ow the story for the book originated:
I have long been interested in the relationship between Utah and Nevada, two states which share a border and little else. While Utah has manifold legal and moral regulations, Nevada has almost none. At the same time, the states depend on each other for their own identities, as if they could not be realized without contrast. Basically, I set out to write a border novel within one country.
The novel also investigates and questions other borders, edges and distinctions. I wanted the story to be told from the edge, marked by worldly cares but leaning across the border toward more spiritual concerns, yearning for them; I set out to imagine a consciousness that would attempt to coalesce seeming opposites--moral and immoral, secular and spiritual--into one set of actions and, in so doing, assert spiritual justification for what might be otherwise condemned.
So I wrote the story of an elderly blackjack dealer, working in a casino in the town of Wendover (which is right on the border of Utah and Nevada) who fell in love with a young Mormon girl. It seemed fertile ground.
I wrote this book in seven or eight months, driven by desperation, trying to avoid paying rent and thereby finish the manuscript before I ran out of money. It was kind of a "last chance for a time" to write something worthwhile, to learn from my mistakes and show what I'd learned before I had to put things aside for awhile. I spent the first four or five months in isolation, just thinking and taking notes and outlining. I didn't write the first chapter until I knew the whole novel, or thought I did; then I wrote a chapter a day or so, moving very quickly.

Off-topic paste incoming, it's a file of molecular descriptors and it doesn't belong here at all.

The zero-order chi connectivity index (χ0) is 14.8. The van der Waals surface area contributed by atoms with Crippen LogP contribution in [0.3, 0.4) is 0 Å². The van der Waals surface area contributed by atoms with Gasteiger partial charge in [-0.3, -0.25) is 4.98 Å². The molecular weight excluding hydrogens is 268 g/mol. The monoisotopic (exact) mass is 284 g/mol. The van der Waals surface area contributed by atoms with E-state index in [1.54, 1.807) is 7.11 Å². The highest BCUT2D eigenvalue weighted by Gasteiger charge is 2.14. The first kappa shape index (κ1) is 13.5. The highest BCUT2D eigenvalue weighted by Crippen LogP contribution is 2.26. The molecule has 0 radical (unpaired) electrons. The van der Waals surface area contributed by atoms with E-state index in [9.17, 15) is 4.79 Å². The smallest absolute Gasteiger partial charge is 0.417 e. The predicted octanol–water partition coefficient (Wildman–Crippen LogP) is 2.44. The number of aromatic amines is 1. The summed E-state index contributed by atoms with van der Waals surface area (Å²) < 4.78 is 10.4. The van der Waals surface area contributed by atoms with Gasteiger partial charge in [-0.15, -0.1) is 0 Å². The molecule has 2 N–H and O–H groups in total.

My main task was to try to stay within a voice, to be true to it. In an attempt at this, I memorized the first chapter; every morning, I'd get out of bed and stumble around like an old man, raving and reciting, and when I was completely out of my mind I'd pick up where I'd left off the day before.
To write this book, I had to try to understand Mormon theology, beliefs to which I'd been exposed my whole life without ever reading the Book of Mormon, the Doctrine and Covenants, or the Pearl of Great Price. I read these, and many commentaries, and had long conversations with Mormon friends. Also, I had the good fortune to pick up two missionaries at a Laundromat (Elder Boyack used the old "Dropped a sock" trick to spur our conversation.) My visits with them were particularly fruitful.
In an attempt at verisimilitude, I spent three long days in Wendover, trying to talk to blackjack dealers, watching Wayne Newton impersonators. Then I drove to Las Vegas, where I stayed up several nights in a row, writing in a little notebook, trying to talk to the performers in Circus Circus, riding a horse in a bar that spun around like a carousel. After a short time in Vegas, I realized it's a difficult place to hang out by oneself; irony really needs an audience. So I got drunk for a couple of days, acting more like a fool than usual. In this time, I attempted to find someone who had seen Evel Knievel jump the fountain at Caesar's Palace, saw a show called "Nasty Girls," went through several doors marked "Employees Only," and rode the "Runaway Swiss Train" at the Excalibur.
After these adventures, I spent a couple of days seeking out ghost towns in Nevada's interior. Hiking with nothing but a camera, I often felt that people were watching me, ready to do me wrong. Some of the things I saw and found led me to believe that modern-day Manson Families reside in these places. Many times I ran two or three miles to the highway, driving off without looking back, certain that I had narrowly avoided ritual sacrifice.
Copyright © 1997 Peter Rock.